Spying plenty of opportunity, fund investors are eager to get 2005 under way.
dividend, a steady economic recovery and a late-year tech rally were among 2004's signature events. Now, a survey of portfolio managers finds no ready agreement on what is shaping up to be 2005's big moment -- but also no shortage of fans for both big-cap and small-cap stocks.
"The textbooks would suggest that a declining dollar, increasing deficits and higher commodities prices would cause interest rates to spike," says Eric Barden, portfolio manager for the $45 million, small-cap
( TCVGX)Texas Capital Value and Growth fund, in taking a look at what happened in 2004. "But oddly enough, interest rates barely budged."
Barden believes that cheap, abundant capital favors smaller companies that have a harder time borrowing when rates rise. That's why he sees small- and mid-caps continuing their domination over large-caps, provided rates remain low. He intends to ride truckers like
to profits next year, citing their ability to feed off small businesses and local economies.
Continued small-cap domination wouldn't surprise Barden, but it would definitely rattle a number of fund managers who are expecting large-caps to finally retake the lead in 2005.
"From 2000 through 2002, it made sense for large-caps to come down based on their overbought position during the bubble," says Dan Ahrens, portfolio manager for the $20 million
Vice fund, which specializes in sin stocks. "But that has long since burnt off, and it's time to revert to the mean."
Ahrens suggests investors forget the small guys in favor of mega-caps whose share prices barely budged in 2004. He likes
and Microsoft, the latter of which stood still in part because of this month's mammoth $3-a-share dividend payout.
Jim Huguet, portfolio manager for the $123 million, large-cap
TA Idex Great Companies-America fund, also won't be surprised to see blue-chip stocks heading higher in 2005.
"Energy stocks and real estate stole the thunder from the blue chips this year," says Huguet, who is looking for investors to return to high-quality names like
If 2005 is to serve as a comeback year for the biggies, investors may have to steel themselves for more bombshells along the lines of those dropped by the likes of
Marsh & McLennan
American International Group
"Merck's drop came out of left field," says Robert Millen of the $2.7 billion, mega-cap
Jensen fund. "We owned the stock since 1992, and while we were concerned about the pipeline, we were comfortable until we heard about the Vioxx problem. Immediately after we heard about the problem, we sold our position over concerns about litigation."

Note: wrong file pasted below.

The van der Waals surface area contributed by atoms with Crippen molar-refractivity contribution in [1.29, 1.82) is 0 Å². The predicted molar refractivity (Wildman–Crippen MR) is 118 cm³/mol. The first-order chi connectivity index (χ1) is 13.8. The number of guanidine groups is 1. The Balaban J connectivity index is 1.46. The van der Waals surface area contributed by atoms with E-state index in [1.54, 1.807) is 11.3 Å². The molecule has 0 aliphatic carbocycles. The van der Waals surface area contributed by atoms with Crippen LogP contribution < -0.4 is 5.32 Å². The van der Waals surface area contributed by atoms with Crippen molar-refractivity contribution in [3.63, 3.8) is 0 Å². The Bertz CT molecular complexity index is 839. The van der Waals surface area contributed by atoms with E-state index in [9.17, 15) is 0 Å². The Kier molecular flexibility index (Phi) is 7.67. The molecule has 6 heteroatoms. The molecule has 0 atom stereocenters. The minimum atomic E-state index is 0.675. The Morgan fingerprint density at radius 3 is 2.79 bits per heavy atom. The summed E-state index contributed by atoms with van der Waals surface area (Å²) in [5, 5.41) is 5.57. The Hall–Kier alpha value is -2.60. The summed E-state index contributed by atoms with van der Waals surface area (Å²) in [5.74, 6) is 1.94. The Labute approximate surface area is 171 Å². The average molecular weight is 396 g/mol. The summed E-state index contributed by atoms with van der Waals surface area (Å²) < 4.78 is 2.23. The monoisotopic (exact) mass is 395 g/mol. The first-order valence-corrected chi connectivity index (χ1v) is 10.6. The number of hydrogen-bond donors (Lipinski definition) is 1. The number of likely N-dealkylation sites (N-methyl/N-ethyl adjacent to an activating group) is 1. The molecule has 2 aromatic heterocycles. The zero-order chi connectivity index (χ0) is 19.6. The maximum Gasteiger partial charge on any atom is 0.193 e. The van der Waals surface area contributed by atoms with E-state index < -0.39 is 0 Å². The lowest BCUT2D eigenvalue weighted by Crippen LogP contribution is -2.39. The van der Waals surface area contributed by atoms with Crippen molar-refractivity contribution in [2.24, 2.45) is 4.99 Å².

Despite this setback, Millen hasn't thrown in the towel on Big Pharma. He is looking for Wall Street to finally give
its due for spinning off tons of cash over the past five years.
Millen isn't alone. A number of fund managers, including Marty Koenig of the $13 million
( IHLAX) Integrity Health Sciences fund, are calling for the "oversold" sector to bounce back in 2005.
"It would not faze me to see drug stocks come back in 2005," says Koenig, who is bullish on generic drug giant
and drug distributor
. "They have no friends at all right now."
Meanwhile, on the economic front, Donald Quigley, portfolio manager for the $100 million
Julius Baer Total Return Bond fund, says 2004's real surprise was not the dollar's downfall but the fact that it took so long.
"The dollar theoretically should have fallen apart sooner, because the current account deficit was as much of a problem in March as it is now," says Quigley. "And what a lot of people don't realize is that the dollar spent a lot of time correcting itself in 2004, only to move very little in the end. The dollar was around $1.26 per euro last January, and it's only 6% or so below that now."
The dollar and the euro may have had their ups and downs this year, but the dollar and the Chinese yuan spent another year joined at the hip. The Chinese currency has been pegged at 8.3 to the dollar for over a decade now, a state of affairs that continues to amaze Barbara Walchli, portfolio manager for the $17 million, mid-cap
( ROCAX)Aquila Rocky Mountain Equity fund.
It's a sentiment shared by Asha Joshi, portfolio manager for the $100 million, large-cap
( PYMRX)Payden Market Return fund. She won't flinch if she sees the Chinese revalue the yuan modestly in 2005. For her part, Walchli expects the U.S. to finally put some "real pressure on the Chinese for once."
But maybe the most pressure in 2005 will be felt outside of the currency arena -- in Yankee Stadium. As Neil Hennessy, fund manager for the $1 billion, small-cap
Hennessy Cornerstone Growth fund, points out, "No doubt about it, the Red Sox winning the World Series was the biggest shocker of the year."